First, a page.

Election 2015: NDP and Liberals Want to Tax Stock Options 100%

Another day, another foolish campaign policy proposal.

This time, the NDP and Liberals have proposed one of their dumbest policies yet: 100% tax on stock options, instead of the usual 50%.

They think they are being clever and that this provides a clever way to “tax the rich,” but this proposal is pure failure and reveals disheartening ignorance among our would-be rulers.

If they do this, it is expected that corporations would be able to deduct stock options as expenses.

Net impact on government revenue? Virtually nothing, or less revenue overall.

Oops.

But what if they tax options at 100% and they disallow the deductions? Then won’t the Liberals and NDP prevail and get more money while sticking it to “rich” people?

Hardly. Stock based compensation would simply switch to deferred stock units, restricted stock units, or something similar.

The CFOs of companies sophisticated enough to have compensation plans with stock options are smarter than the lawmakers. Forget it.

This silly proposal also ignores the countless middle class taxpayers who get stock options as a meaningful chunk of their compensation. There are many companies where even the lowest level corporate grunt job gets stock options. This proposal would hurt the middle class and it’s delusional to think it would bring in more revenue.

What a bunch of fools.

— Read more at CBC.ca

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Is a minimum income “fairer” than a minimum wage?

The economic argument against the minimum wage is irrefutable. It hurts the most marginal workers by making it illegal to hire them at the market price. It helps larger, more established firms (who tend to pay more than minimum wage) at the expense of smaller, competing firms (who are more likely to pay lower wages).

Andrew Coyne, writing for the Financial Post, concedes the economic argument against the minimum wage. It hurts those it is professedly intended to help, and doesn’t help fight poverty. Yet he remains convinced that wealth must be reallocated with the government’s badges and guns — he just wants a more direct, efficient way of doing it.

He proposes a minimum income paid by the state, instead of a  minimum wage paid by employers.

This is a terrible idea.

First, we should note that nowhere in his article does Mr Coyne give a moral argument as to why the state should take property from some people and give it to those who cannot or will not take care of themselves. Anyone speaking of fairness should be expected to raise the moral issue. Economics is a technical discipline and its laws do not deal with fairness. Instead, fairness is an issue for ethics and moral philosophy.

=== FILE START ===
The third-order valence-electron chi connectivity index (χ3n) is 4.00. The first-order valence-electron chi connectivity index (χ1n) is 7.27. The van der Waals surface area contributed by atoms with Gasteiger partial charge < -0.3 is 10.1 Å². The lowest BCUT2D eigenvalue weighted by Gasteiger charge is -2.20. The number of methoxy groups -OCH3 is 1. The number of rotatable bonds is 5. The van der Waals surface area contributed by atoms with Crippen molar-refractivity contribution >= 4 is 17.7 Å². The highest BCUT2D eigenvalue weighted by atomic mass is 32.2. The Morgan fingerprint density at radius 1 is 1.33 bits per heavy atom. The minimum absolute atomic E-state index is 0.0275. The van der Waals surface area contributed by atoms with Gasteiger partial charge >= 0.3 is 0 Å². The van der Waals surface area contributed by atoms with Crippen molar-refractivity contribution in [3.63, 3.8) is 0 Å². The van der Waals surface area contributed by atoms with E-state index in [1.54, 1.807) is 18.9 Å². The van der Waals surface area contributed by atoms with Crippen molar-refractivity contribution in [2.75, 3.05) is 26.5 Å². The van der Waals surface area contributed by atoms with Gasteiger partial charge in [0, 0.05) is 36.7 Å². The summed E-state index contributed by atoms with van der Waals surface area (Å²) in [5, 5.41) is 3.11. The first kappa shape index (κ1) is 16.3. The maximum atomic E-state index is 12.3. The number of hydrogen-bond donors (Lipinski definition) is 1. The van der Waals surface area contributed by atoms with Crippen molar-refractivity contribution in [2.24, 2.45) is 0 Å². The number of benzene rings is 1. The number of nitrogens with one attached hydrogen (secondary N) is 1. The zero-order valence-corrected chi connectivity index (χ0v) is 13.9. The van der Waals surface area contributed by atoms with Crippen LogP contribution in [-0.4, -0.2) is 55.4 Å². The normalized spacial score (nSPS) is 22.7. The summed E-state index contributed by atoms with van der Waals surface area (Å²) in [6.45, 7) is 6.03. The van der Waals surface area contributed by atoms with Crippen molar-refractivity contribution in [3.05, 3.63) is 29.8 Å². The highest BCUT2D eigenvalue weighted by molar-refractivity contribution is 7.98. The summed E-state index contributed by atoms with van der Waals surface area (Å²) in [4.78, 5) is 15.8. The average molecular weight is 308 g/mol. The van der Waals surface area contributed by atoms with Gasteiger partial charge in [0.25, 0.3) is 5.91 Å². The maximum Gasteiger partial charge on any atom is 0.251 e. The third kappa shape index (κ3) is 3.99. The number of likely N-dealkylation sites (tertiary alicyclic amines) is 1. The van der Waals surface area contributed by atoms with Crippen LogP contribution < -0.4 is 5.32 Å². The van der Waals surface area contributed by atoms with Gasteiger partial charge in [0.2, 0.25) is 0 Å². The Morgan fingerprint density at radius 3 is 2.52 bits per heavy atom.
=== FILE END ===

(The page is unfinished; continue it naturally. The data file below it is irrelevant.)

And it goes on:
Nor does Mr Coyne offer any economic reasons as to why charity should not handled by voluntary activities. The best case he can make is based on nothing more than a complete lack of imagination and a silly anti-capitalism cheap shot:

I think it is because people imagine the alternative is… nothing. Let people starve, that is, to sate some sadistic God of Laissez-Faire. But that is not the alternative. The alternative to the minimum wage is a minimum income: paid not by employers, but by the state.

So his only argument, if it can be called that, is that it’s fairer to have a minimum income, because minimum wages instead involve shunting off “our” responsibility for “distributional justice” onto others.

I am not sure how one tallies up the fair score for each side to see which one is fairer. Let us merely note that there is nothing positively fair about this proposal as such. For what is using the state to impose the “collective ideal” of distributional justice, other than completely unfair? Because a government taking money from one group to give to another group is a political issue — by definition, it is determined by who has the most power in a political system. That is always unfair.

A minimum income must be paid by the government, which acquires most revenue through taxation. But in democracy, the amount a person pays through taxation can only be decided with a ballot box and a gun. How is that ever fair? And “need” can never be objectively quantified, so there can never be a “correct” value for the minimum income.

Putting aside the issue of fairness, what would be the economic impact of a state-provided minimum income? It’s amazing that someone like Mr Coyne, clearly capable of following the steps in reasoning which show the failure of minimum wage laws, would yet propose something even worse.

Obviously, a state-provided minimum income is a subsidy to poverty and idleness. Therefore, this effort to combat poverty and idleness will increase poverty and idleness. As Thomas Mackay wrote more than 100 years ago, “the cause of pauperism is relief. . . . we can have exactly as many paupers as the country chooses to pay for.” Unemployment relief accomplishes the same thing by subsidizing unemployment. If you do not accept the law that subsidizing gives you more of it, then you might as well throw all of economics in the garbage.